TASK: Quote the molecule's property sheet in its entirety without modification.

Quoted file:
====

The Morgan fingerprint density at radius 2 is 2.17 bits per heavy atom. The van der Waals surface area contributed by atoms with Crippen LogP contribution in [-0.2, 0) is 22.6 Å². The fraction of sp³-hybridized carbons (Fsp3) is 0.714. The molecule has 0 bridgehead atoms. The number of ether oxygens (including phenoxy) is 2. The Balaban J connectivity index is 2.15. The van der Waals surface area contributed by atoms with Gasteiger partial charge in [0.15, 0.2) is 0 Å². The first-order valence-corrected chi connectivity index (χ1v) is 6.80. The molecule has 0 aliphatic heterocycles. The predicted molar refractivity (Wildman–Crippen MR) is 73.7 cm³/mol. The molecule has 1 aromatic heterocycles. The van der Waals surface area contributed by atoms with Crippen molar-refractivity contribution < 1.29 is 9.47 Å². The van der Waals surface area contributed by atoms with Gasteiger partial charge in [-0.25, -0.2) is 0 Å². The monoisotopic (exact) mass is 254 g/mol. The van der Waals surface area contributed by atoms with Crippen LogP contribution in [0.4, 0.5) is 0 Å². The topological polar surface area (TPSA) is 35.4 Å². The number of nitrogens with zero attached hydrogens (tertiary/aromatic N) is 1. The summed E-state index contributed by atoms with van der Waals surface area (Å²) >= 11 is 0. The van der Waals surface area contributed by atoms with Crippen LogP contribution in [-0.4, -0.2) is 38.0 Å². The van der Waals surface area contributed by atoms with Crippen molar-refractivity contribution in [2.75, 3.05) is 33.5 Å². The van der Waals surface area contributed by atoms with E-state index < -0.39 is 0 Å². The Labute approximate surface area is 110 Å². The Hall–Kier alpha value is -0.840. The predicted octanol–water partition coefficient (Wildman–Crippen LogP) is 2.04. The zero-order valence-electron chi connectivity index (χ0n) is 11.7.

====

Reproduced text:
The Morgan fingerprint density at radius 2 is 2.17 bits per heavy atom. The van der Waals surface area contributed by atoms with Crippen LogP contribution in [-0.2, 0) is 22.6 Å². The fraction of sp³-hybridized carbons (Fsp3) is 0.714. The molecule has 0 bridgehead atoms. The number of ether oxygens (including phenoxy) is 2. The Balaban J connectivity index is 2.15. The van der Waals surface area contributed by atoms with Gasteiger partial charge in [0.15, 0.2) is 0 Å². The first-order valence-corrected chi connectivity index (χ1v) is 6.80. The molecule has 0 aliphatic heterocycles. The predicted molar refractivity (Wildman–Crippen MR) is 73.7 cm³/mol. The molecule has 1 aromatic heterocycles. The van der Waals surface area contributed by atoms with Crippen molar-refractivity contribution < 1.29 is 9.47 Å². The van der Waals surface area contributed by atoms with Gasteiger partial charge in [-0.25, -0.2) is 0 Å². The monoisotopic (exact) mass is 254 g/mol. The van der Waals surface area contributed by atoms with Crippen LogP contribution in [0.4, 0.5) is 0 Å². The topological polar surface area (TPSA) is 35.4 Å². The number of nitrogens with zero attached hydrogens (tertiary/aromatic N) is 1. The summed E-state index contributed by atoms with van der Waals surface area (Å²) >= 11 is 0. The van der Waals surface area contributed by atoms with Crippen LogP contribution in [-0.4, -0.2) is 38.0 Å². The van der Waals surface area contributed by atoms with Crippen molar-refractivity contribution in [2.75, 3.05) is 33.5 Å². The van der Waals surface area contributed by atoms with E-state index < -0.39 is 0 Å². The Labute approximate surface area is 110 Å². The Hall–Kier alpha value is -0.840. The predicted octanol–water partition coefficient (Wildman–Crippen LogP) is 2.04. The zero-order valence-electron chi connectivity index (χ0n) is 11.7.